Driving in my car the landscape speeds by me almost as quickly as my life has or so it seems. And I can’t help but think back to my childhood days, The Bee Gees, spin the bottle, late night chats about whom we would marry and what we would become; it all seemed so promising then, such a normal childhood. We’d remain inseparable. We locked pinkies on it. Friends forever is how we signed each card or photograph. We would take on anything, as long as we had each other. Back then, thirty-five was middle aged, or so we thought.
Two decades later my friends whom I idolized, the girls I had spent every free moment with, are merely acquaintances now. Both time and circumstance have caused us to drift apart, but the memories are ingrained forever. And thirty-five hardly seems middle aged now.
I guess you can say they were tomorrow’s memories. And though we haven’t spoken in years, each of their distinct voices echoes in my head. I remember their laughter, the curve of their lips when they’d smile, and the paths in which their lives were supposed to have taken. But mostly, I remember that horrible night and a secret we swore we’d never repeat.
In late spring of 1975, we had just moved into our new home in a quaint town called Liberty. It was nestled in a valley where the rolling hills provided a picturesque backdrop. My parents were born and raised within minutes of Liberty, opting for this quiet place because of affordable housing. Liberty was only a few minutes to my father’s job. My dad, Paul, sold airtime for the local TV channel and Mom, her name was Beth, she stayed at home with us. That’s what most mothers did in those days - something my friends and I promised we’d never do.
Our subdivision consisted of mostly bi-levels. Ours was a modest, gray retro style with an identical one to either side. Each of the streets in Liberty was named after something to do with history or the judicial system: Executive Blvd., Presidential Lane. We lived on Justice Drive.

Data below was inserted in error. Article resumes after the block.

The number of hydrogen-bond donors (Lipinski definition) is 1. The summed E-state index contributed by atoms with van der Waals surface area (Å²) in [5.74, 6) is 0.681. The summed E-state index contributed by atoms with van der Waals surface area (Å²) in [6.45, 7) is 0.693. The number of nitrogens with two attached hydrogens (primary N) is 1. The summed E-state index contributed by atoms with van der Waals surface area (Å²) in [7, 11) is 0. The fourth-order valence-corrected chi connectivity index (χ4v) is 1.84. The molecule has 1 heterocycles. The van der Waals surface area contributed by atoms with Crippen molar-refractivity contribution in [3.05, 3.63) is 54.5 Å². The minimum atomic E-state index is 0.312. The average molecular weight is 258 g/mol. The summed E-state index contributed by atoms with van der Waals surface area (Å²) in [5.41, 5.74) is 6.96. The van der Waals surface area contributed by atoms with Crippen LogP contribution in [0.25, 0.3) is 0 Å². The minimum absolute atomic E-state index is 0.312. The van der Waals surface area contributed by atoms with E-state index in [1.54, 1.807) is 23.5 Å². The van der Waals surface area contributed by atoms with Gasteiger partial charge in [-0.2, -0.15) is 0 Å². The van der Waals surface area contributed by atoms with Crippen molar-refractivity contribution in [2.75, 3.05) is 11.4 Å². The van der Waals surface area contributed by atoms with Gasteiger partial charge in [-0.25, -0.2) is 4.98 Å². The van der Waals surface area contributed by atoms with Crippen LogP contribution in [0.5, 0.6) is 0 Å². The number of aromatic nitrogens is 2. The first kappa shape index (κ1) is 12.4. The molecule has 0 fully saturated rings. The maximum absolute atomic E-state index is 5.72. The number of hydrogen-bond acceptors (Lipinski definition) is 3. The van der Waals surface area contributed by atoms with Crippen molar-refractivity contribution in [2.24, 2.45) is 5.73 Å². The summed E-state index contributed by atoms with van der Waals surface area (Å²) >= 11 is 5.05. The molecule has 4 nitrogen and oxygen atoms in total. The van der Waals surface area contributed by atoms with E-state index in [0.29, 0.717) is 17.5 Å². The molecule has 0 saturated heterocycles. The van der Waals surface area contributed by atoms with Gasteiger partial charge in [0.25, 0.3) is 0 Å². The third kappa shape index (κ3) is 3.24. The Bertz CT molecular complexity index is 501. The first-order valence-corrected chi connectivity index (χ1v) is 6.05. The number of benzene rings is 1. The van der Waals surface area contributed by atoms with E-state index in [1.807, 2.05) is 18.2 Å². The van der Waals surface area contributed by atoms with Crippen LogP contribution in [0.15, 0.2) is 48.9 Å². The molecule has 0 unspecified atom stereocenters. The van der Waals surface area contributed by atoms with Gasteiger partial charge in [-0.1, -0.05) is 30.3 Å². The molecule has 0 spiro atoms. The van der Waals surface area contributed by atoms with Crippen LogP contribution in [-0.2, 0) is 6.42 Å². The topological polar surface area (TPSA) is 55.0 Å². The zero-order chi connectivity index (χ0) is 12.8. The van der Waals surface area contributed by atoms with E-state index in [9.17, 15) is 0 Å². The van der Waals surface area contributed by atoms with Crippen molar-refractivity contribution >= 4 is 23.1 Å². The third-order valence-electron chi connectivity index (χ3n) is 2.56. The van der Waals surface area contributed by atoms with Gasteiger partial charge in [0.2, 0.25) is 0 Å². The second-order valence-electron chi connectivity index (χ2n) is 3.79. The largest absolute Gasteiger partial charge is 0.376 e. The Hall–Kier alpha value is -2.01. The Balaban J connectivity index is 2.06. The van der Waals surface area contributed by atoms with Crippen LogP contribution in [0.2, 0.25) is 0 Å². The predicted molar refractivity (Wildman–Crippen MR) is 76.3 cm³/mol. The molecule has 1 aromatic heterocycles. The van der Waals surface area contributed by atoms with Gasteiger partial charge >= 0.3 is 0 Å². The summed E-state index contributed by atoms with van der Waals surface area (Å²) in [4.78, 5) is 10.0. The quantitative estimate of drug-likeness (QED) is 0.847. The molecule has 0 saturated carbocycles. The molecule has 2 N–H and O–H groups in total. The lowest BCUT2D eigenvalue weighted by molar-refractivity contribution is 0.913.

Gabrielle Sanchez lived in the house to my left. I can vividly remember the first day we met. She was playing with her siblings in their back yard. There were eight all together, five girls and three boys. Mom suggested I go over and introduce myself.
I was somewhat shy about making the introduction, so I pretended my ball rolled over onto their property. One of her brothers quickly swiped it up and began teasing me. He was older than me by a few years and rather rough around the edges. But Gabrielle jumped to my defense and retrieved the ball for me. “Thanks,” I said, as she handed it back.
Gabrielle’s smile was striking. Her skin was radiant and her hair was thick with wild waves. Mrs. Sanchez was naturally beautiful and shy. She and Mr. Sanchez were both of Latino decent.Gabby’s dad was a career army man. Prior to living in Liberty they had lived in Texas.
Her brothers played in camouflage almost everyday, and they would often shoot rocks into our yard when they would play war games. It drove Dad nuts when a stone would get lodged in his lawnmower.
“I really like your hair.” Gabby commented.
“Thanks,” I said as I weaved my fingers through it. My hair was a lighter shade of ruby and it hung loosely around my face. The hazel hue to my eyes made a statement against my opaque complexion. Thanks to several years of orthodontics my teeth were straight.
“I’m Pepper, Pepper O’Neil,” I replied, as I reached to take back the ball.
“Pepper. Is that your real name?” she asked.
“My real name is Patricia, but everyone calls me Pepper.” I went on to tell her how my little brother had difficulty pronouncing Patricia when he was younger, and somehow Pepper was adopted.